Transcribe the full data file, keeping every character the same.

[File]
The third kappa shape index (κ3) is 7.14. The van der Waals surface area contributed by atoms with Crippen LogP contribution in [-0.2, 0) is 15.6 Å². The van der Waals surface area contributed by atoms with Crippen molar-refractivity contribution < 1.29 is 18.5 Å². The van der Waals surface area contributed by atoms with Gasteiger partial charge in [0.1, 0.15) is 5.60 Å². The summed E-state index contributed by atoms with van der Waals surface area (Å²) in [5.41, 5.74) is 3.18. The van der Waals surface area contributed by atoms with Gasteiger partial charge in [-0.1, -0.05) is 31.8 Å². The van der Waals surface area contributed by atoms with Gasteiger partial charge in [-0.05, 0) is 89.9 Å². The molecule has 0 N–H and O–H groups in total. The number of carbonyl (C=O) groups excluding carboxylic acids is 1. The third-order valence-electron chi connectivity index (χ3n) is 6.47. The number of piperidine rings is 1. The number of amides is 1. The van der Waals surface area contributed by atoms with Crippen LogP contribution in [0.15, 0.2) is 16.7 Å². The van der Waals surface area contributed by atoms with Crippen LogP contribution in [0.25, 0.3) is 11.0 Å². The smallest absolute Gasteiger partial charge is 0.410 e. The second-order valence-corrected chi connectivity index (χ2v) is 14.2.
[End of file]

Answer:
The third kappa shape index (κ3) is 7.14. The van der Waals surface area contributed by atoms with Crippen LogP contribution in [-0.2, 0) is 15.6 Å². The van der Waals surface area contributed by atoms with Crippen molar-refractivity contribution < 1.29 is 18.5 Å². The van der Waals surface area contributed by atoms with Gasteiger partial charge in [0.1, 0.15) is 5.60 Å². The summed E-state index contributed by atoms with van der Waals surface area (Å²) in [5.41, 5.74) is 3.18. The van der Waals surface area contributed by atoms with Gasteiger partial charge in [-0.1, -0.05) is 31.8 Å². The van der Waals surface area contributed by atoms with Gasteiger partial charge in [-0.05, 0) is 89.9 Å². The molecule has 0 N–H and O–H groups in total. The number of carbonyl (C=O) groups excluding carboxylic acids is 1. The third-order valence-electron chi connectivity index (χ3n) is 6.47. The number of piperidine rings is 1. The number of amides is 1. The van der Waals surface area contributed by atoms with Crippen LogP contribution in [0.15, 0.2) is 16.7 Å². The van der Waals surface area contributed by atoms with Crippen LogP contribution in [0.25, 0.3) is 11.0 Å². The smallest absolute Gasteiger partial charge is 0.410 e. The second-order valence-corrected chi connectivity index (χ2v) is 14.2.